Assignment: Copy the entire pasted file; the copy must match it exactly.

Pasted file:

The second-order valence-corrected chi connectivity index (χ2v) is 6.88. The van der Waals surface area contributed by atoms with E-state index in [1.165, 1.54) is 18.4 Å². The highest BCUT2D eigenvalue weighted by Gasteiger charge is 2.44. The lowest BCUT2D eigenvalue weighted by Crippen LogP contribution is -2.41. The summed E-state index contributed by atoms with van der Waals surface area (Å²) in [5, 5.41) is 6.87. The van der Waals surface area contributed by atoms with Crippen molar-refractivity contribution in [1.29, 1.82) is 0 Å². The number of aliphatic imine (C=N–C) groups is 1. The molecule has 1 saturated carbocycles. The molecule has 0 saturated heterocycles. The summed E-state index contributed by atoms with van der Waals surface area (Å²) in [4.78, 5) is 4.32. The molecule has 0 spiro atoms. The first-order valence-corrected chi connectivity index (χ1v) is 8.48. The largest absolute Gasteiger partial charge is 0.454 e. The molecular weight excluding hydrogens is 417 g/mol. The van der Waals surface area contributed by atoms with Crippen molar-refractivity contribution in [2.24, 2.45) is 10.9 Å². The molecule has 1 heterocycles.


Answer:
The second-order valence-corrected chi connectivity index (χ2v) is 6.88. The van der Waals surface area contributed by atoms with E-state index in [1.165, 1.54) is 18.4 Å². The highest BCUT2D eigenvalue weighted by Gasteiger charge is 2.44. The lowest BCUT2D eigenvalue weighted by Crippen LogP contribution is -2.41. The summed E-state index contributed by atoms with van der Waals surface area (Å²) in [5, 5.41) is 6.87. The van der Waals surface area contributed by atoms with Crippen molar-refractivity contribution in [1.29, 1.82) is 0 Å². The number of aliphatic imine (C=N–C) groups is 1. The molecule has 1 saturated carbocycles. The molecule has 0 saturated heterocycles. The summed E-state index contributed by atoms with van der Waals surface area (Å²) in [4.78, 5) is 4.32. The molecule has 0 spiro atoms. The first-order valence-corrected chi connectivity index (χ1v) is 8.48. The largest absolute Gasteiger partial charge is 0.454 e. The molecular weight excluding hydrogens is 417 g/mol. The van der Waals surface area contributed by atoms with Crippen molar-refractivity contribution in [2.24, 2.45) is 10.9 Å². The molecule has 1 heterocycles.